Andyrobertsite and calcioandyrobertsite are two fascinating mineral species present in a single very famous specimen from Tsumeb. This superb specimen was featured in the cover of the Mineralogical Record vol.30, num. 3, May-June 1999, jointly with the original article describing these new minerals in the same issue (p.181-186).
This outstanding specimen has a long and interesting history. It was mid-September 1996, when the well known mineral collector William W. Pinch recently deceased (1940-2017), stopped to chat with Carol Smith in the parking lot of Holiday Inn, in Denver Show. Carol mentioned a large and spectacular “keyite” specimen for sale in the room of Carter Rich. An immediate visit to his room revealed a beautiful electric-blue crystal cluster on matrix, perhaps the most spectacular rare-mineral specimen I have seen, in words of W.Pinch. The label stated “Keyite crystals, with Zn-deficient analysis provided, from Tsumeb , S.W.A. “ but the mineral did not resemble keyite. The absence of Zn and presence of K indicated that this must be a new mineral!
The specimen first belonged to Richard Baughart, a mining engineer working at Tsumeb; it was reported to have been found in the early 1950’s. At a later time, it was adquired by Ben Staskun, a close friend to Baughart. Staskun donated it to a well-known U.S.university. In the 1990’s, the university sold the mineral for a few dollars (!) in a dispersal sale to Dr. Steven Kuitems. Dr. Kuitems then exchanged the specimen with Carter Rich for a zincite crystal from Franklin. Carter Rich put up the piece for sale, that was finally purchased in Denver Show on September 15, 1996 by William W. Pinch.
The single specimen and the only one known worldwide for many years consists of an aggregate of overlapping plates with radiate outward from a common center. The aggregate is pyramidal, 1,4 cm long and is perched on cuprian adamite and zincian olivenite. The overall specimen is 4,1 cm long. Andyrobertsite and calcioandyrobertiste from a lamellar intergrowth, that is crystallograpically continous. They are a characteristic electric blue, with pale-blue streak.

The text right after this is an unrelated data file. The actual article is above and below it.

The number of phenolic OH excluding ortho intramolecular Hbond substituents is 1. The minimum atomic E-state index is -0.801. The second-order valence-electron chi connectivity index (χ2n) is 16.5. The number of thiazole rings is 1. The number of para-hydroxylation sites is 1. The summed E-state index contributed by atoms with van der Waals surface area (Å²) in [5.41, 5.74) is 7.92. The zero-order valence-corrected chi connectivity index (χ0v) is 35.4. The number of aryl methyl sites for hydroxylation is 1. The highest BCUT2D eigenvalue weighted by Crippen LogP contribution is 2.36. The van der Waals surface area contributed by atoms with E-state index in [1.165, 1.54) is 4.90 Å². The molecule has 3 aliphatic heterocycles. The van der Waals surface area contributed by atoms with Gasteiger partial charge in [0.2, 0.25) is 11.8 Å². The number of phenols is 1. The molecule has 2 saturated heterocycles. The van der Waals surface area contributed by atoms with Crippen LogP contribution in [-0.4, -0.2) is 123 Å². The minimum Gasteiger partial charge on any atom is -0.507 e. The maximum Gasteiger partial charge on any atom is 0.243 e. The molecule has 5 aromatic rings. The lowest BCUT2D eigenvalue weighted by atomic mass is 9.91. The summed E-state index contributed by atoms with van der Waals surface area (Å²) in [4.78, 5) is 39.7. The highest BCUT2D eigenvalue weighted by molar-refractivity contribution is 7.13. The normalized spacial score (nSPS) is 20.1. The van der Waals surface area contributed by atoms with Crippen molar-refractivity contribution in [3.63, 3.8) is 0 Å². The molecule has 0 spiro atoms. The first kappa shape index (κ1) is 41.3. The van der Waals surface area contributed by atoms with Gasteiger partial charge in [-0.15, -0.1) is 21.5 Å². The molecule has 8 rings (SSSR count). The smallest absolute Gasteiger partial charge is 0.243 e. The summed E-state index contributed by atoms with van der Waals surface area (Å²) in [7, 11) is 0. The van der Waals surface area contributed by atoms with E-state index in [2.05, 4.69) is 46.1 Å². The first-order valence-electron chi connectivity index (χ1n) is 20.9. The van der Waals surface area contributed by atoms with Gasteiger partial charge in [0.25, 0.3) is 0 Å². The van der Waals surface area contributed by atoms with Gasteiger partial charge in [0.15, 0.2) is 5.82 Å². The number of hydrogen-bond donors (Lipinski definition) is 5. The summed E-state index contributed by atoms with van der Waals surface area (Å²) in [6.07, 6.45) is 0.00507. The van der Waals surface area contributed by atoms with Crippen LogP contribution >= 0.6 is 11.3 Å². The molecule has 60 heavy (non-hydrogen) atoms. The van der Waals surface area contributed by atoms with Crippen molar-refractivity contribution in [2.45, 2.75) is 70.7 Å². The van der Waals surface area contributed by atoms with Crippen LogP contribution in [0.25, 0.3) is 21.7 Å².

It seems that today only two “macroscopic” andyrobertsite specimens exist, see the other one in Mindat, that was in display at the 2012 Munich Show. In addition to these two big specimens, a very few small single crystals/fragments exists of this extremely rare mineral species, one of them is on e-Rocks this week offered by Purple Sky Minerals (see SKY672908 link below) .
Andyrobertsite - Tsumeb, Namibia - Purple Sky Minerals
It is interesting to note that andyrobertiste is a cadmium mineral species. Only 27 of 5450 approved mineral species are cadmium minerals!
...... 28 if you include manganoshadlunite - (Mn,Pb,Cd)(Cu,Fe)8S8. - designated as probably valid.
Of the the known cadmium bearing minerals, 4 are arsenates with combined metallic cations; keyite and andyrobertsite are 2 species endemic to Tsumeb, (though keyite has apparently been discovered at Lavrion).
Vanackerite (Pb4Cd(AsO4)3(Cl,OH) ) is a variation on mimetite with a cadmium cation in substitution to a lead (also endemic to Tsumeb).
The other cadmium arsenate mineral is nyholmite (Cd3Zn2(AsO4)2(HAsO4)2 · 4H2O) in the Hureaulite Group, endemic to Broken Hill, NSW, Australia.
For completeness calcioandyrobertsite is the calcium analogue of andyrobertsite - does not contain cadmium. (Ed)
Andyrobertsite and calcioandyrobertsite are named for Andrew C. Roberts (1950-) mineralogist of the Geological Survey of Canada.
Thanks to David Hospital for providing this blog.